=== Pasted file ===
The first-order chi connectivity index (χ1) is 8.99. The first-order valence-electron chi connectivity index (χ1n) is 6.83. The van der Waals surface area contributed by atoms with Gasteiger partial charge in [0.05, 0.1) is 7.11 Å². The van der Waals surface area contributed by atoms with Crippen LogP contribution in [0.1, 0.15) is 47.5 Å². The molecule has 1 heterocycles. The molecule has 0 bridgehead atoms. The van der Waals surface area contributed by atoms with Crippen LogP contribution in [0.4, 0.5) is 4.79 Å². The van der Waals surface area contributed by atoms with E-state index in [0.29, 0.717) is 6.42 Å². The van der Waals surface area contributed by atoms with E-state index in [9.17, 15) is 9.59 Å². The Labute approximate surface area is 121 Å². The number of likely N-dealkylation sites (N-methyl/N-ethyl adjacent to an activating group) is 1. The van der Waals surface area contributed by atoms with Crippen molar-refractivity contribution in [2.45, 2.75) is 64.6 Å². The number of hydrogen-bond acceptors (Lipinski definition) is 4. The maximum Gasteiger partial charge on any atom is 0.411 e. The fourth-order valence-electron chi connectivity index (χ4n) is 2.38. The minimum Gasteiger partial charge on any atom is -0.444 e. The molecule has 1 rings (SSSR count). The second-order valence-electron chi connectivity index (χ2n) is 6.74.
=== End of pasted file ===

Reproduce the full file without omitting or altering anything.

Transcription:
The first-order chi connectivity index (χ1) is 8.99. The first-order valence-electron chi connectivity index (χ1n) is 6.83. The van der Waals surface area contributed by atoms with Gasteiger partial charge in [0.05, 0.1) is 7.11 Å². The van der Waals surface area contributed by atoms with Crippen LogP contribution in [0.1, 0.15) is 47.5 Å². The molecule has 1 heterocycles. The molecule has 0 bridgehead atoms. The van der Waals surface area contributed by atoms with Crippen LogP contribution in [0.4, 0.5) is 4.79 Å². The van der Waals surface area contributed by atoms with E-state index in [0.29, 0.717) is 6.42 Å². The van der Waals surface area contributed by atoms with E-state index in [9.17, 15) is 9.59 Å². The Labute approximate surface area is 121 Å². The number of likely N-dealkylation sites (N-methyl/N-ethyl adjacent to an activating group) is 1. The van der Waals surface area contributed by atoms with Crippen molar-refractivity contribution in [2.45, 2.75) is 64.6 Å². The number of hydrogen-bond acceptors (Lipinski definition) is 4. The maximum Gasteiger partial charge on any atom is 0.411 e. The fourth-order valence-electron chi connectivity index (χ4n) is 2.38. The minimum Gasteiger partial charge on any atom is -0.444 e. The molecule has 1 rings (SSSR count). The second-order valence-electron chi connectivity index (χ2n) is 6.74.